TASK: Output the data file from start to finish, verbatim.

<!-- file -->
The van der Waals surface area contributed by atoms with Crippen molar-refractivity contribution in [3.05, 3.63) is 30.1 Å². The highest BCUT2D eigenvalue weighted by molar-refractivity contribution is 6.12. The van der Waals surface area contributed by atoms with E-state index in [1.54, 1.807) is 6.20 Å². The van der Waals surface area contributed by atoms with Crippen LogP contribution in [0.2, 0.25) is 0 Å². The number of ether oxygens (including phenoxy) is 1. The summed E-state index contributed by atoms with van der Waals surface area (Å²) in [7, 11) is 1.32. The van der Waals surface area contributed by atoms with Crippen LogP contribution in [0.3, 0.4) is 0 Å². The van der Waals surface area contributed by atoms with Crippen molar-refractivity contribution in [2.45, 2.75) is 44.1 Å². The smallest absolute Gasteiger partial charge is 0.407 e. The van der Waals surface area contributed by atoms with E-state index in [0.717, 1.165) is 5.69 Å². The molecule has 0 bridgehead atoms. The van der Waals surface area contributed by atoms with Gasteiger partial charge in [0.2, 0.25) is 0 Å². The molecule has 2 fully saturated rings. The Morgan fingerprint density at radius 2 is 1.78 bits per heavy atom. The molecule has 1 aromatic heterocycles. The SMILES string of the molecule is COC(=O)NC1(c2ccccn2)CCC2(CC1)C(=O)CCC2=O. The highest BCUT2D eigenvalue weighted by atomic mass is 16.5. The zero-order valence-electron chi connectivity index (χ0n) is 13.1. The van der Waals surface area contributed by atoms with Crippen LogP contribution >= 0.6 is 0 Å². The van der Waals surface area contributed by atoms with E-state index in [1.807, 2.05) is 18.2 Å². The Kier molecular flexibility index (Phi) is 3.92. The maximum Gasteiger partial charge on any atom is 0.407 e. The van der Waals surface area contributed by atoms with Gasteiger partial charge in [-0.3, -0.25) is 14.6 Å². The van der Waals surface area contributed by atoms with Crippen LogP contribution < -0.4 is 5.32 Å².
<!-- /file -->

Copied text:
The van der Waals surface area contributed by atoms with Crippen molar-refractivity contribution in [3.05, 3.63) is 30.1 Å². The highest BCUT2D eigenvalue weighted by molar-refractivity contribution is 6.12. The van der Waals surface area contributed by atoms with E-state index in [1.54, 1.807) is 6.20 Å². The van der Waals surface area contributed by atoms with Crippen LogP contribution in [0.2, 0.25) is 0 Å². The number of ether oxygens (including phenoxy) is 1. The summed E-state index contributed by atoms with van der Waals surface area (Å²) in [7, 11) is 1.32. The van der Waals surface area contributed by atoms with Crippen LogP contribution in [0.3, 0.4) is 0 Å². The van der Waals surface area contributed by atoms with Crippen molar-refractivity contribution in [2.45, 2.75) is 44.1 Å². The smallest absolute Gasteiger partial charge is 0.407 e. The van der Waals surface area contributed by atoms with E-state index in [0.717, 1.165) is 5.69 Å². The molecule has 0 bridgehead atoms. The van der Waals surface area contributed by atoms with Gasteiger partial charge in [0.2, 0.25) is 0 Å². The molecule has 2 fully saturated rings. The Morgan fingerprint density at radius 2 is 1.78 bits per heavy atom. The molecule has 1 aromatic heterocycles. The SMILES string of the molecule is COC(=O)NC1(c2ccccn2)CCC2(CC1)C(=O)CCC2=O. The highest BCUT2D eigenvalue weighted by atomic mass is 16.5. The zero-order valence-electron chi connectivity index (χ0n) is 13.1. The van der Waals surface area contributed by atoms with Crippen LogP contribution >= 0.6 is 0 Å². The van der Waals surface area contributed by atoms with E-state index in [1.807, 2.05) is 18.2 Å². The Kier molecular flexibility index (Phi) is 3.92. The maximum Gasteiger partial charge on any atom is 0.407 e. The van der Waals surface area contributed by atoms with Gasteiger partial charge in [-0.3, -0.25) is 14.6 Å². The van der Waals surface area contributed by atoms with Crippen LogP contribution < -0.4 is 5.32 Å².